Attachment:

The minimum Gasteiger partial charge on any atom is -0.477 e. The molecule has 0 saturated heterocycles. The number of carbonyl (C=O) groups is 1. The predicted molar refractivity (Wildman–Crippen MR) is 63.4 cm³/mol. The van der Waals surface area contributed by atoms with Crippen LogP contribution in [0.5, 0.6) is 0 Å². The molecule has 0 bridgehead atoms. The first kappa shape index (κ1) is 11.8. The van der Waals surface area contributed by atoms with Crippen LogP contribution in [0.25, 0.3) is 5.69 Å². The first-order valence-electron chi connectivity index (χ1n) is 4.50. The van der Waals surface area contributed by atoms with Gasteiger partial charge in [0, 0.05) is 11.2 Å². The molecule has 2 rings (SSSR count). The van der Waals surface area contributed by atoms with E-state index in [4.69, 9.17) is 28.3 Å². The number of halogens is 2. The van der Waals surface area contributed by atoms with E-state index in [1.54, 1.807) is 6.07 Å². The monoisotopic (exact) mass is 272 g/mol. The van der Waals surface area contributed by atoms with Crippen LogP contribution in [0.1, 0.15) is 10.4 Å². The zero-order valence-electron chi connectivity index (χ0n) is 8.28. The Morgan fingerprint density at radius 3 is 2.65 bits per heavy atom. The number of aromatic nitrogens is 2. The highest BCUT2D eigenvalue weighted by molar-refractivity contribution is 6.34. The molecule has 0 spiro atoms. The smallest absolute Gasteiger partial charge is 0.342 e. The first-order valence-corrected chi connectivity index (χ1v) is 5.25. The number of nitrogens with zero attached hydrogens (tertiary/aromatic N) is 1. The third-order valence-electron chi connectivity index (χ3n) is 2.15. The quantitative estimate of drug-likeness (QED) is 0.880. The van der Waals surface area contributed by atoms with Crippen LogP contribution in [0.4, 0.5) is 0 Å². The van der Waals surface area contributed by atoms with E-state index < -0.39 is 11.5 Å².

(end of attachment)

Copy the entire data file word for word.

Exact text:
The minimum Gasteiger partial charge on any atom is -0.477 e. The molecule has 0 saturated heterocycles. The number of carbonyl (C=O) groups is 1. The predicted molar refractivity (Wildman–Crippen MR) is 63.4 cm³/mol. The van der Waals surface area contributed by atoms with Crippen LogP contribution in [0.5, 0.6) is 0 Å². The molecule has 0 bridgehead atoms. The first kappa shape index (κ1) is 11.8. The van der Waals surface area contributed by atoms with Crippen LogP contribution in [0.25, 0.3) is 5.69 Å². The first-order valence-electron chi connectivity index (χ1n) is 4.50. The van der Waals surface area contributed by atoms with Gasteiger partial charge in [0, 0.05) is 11.2 Å². The molecule has 2 rings (SSSR count). The van der Waals surface area contributed by atoms with E-state index in [4.69, 9.17) is 28.3 Å². The number of halogens is 2. The van der Waals surface area contributed by atoms with E-state index in [1.54, 1.807) is 6.07 Å². The monoisotopic (exact) mass is 272 g/mol. The van der Waals surface area contributed by atoms with Crippen LogP contribution in [0.1, 0.15) is 10.4 Å². The zero-order valence-electron chi connectivity index (χ0n) is 8.28. The Morgan fingerprint density at radius 3 is 2.65 bits per heavy atom. The number of aromatic nitrogens is 2. The highest BCUT2D eigenvalue weighted by molar-refractivity contribution is 6.34. The molecule has 0 spiro atoms. The smallest absolute Gasteiger partial charge is 0.342 e. The first-order valence-corrected chi connectivity index (χ1v) is 5.25. The number of nitrogens with zero attached hydrogens (tertiary/aromatic N) is 1. The third-order valence-electron chi connectivity index (χ3n) is 2.15. The quantitative estimate of drug-likeness (QED) is 0.880. The van der Waals surface area contributed by atoms with Crippen LogP contribution in [0.4, 0.5) is 0 Å². The van der Waals surface area contributed by atoms with E-state index < -0.39 is 11.5 Å².